• The house on Sherman is not the first, nor, last half-assed job. A house at the corner of NH and Otis was also being worked on for over a year. The owner added a hole “side” to the house in an area that used to be a side yard. For a while, it looked like it was going to have a side door on the second floor to nowhere. It took them forever to finish it, and it doesn’t match the front of the house. And the rear is just exposed cinder block. It’s just not as blatant as the weird addition to the Sherman Ave house.

    Bill is right, unless you can get a “historic” designation on the neighborhood, you can’t stop it. However, depending on the actual details of such a designation, could make it hard for everyone to do anything. For example, in some other “historic” areas, any replacement windows have to be wooden framed, i.e. not cheap.

    Interesting, this does tie in to the Ward 4 election and all the discussions over what ANCs do for you. Be vocal about it at meetings, make it an issue. You may not be able to stop this one, but maybe the next one.

  • We had a controversy about windows being replaced in our historic district. It was a unique situation, and a compromise was reached, but there was a lot of misunderstanding about it while negotiations were in progress.

    Where feasible, things should be fixed rather than replaced, and replacements should, as much as possible, match what they replace. It was not as burdensome as some feared.

  • Third floor additions are ugly (I’ve never seen one look good). There is one on the southeast corner of Georgia and Allison or Webster. If the house catches on fire the top floor turns into a tinder box because of the lightweight construction. If you sleep up there, you will have serious problems if you don’t wake up at the first sign of smoke.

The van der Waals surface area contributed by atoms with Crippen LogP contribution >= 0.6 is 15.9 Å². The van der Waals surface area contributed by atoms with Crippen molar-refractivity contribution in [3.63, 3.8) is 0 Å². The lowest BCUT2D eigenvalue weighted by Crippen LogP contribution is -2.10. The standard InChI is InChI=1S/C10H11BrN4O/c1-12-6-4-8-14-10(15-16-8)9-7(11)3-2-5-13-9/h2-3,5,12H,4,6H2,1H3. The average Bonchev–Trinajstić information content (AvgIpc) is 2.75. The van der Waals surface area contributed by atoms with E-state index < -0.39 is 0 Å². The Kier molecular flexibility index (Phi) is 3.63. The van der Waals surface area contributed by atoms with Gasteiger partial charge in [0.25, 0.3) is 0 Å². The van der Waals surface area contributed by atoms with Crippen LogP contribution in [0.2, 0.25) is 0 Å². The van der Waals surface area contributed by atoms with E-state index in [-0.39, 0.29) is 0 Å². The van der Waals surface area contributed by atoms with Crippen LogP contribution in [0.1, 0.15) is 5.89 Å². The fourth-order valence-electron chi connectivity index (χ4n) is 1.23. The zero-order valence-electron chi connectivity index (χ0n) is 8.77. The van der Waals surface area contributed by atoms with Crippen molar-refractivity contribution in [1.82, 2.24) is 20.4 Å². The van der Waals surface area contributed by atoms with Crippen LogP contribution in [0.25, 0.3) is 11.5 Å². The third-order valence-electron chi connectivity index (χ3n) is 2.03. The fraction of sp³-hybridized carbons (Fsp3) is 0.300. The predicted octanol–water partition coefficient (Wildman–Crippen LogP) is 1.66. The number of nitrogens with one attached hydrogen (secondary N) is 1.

• I have lived in the neighborhood for about a month now and walk by the house every morning to work or play. I am glad to see that it is moving along and hope that they will do brick on the third level; however, I suspect the cost may prevent that. I too fear that it will be done poorly but am an optimist.

    Cool site, btw.

  • Some places in this town have wonderful possible additions but date to the beginning of the 20th century I think. Too bad they didn’t look at them before just jumping in. windows too small for the openings? Just a little more $$ would have special ordered ones looking just right.

  • These additions do not look good and in my opinion bring down the overall appeal of the neighborhood. This issue of 3rd floor additions should be brought up in the April 25 Ward 4 Candidates meeting. These poor designs and construction jobs are just that. We deserve better! There are other ways to stop this without needing to have the area designated as historic.

  • I have lived in three different historic districts within the District of Columbia. I have worked with HPO staff on two renovations over the past 20 years. While there are trade offs by living in an historic district, the benefits far outweigh the handful of horror stories out there.

    If you want stability in a neighborhood, and peace of mind that you wont wake up to a bulldozer in your next door neighbor’s yard one morning, the HD is the way to go.

    I hope folks in Petworth wake up and smell the coffee.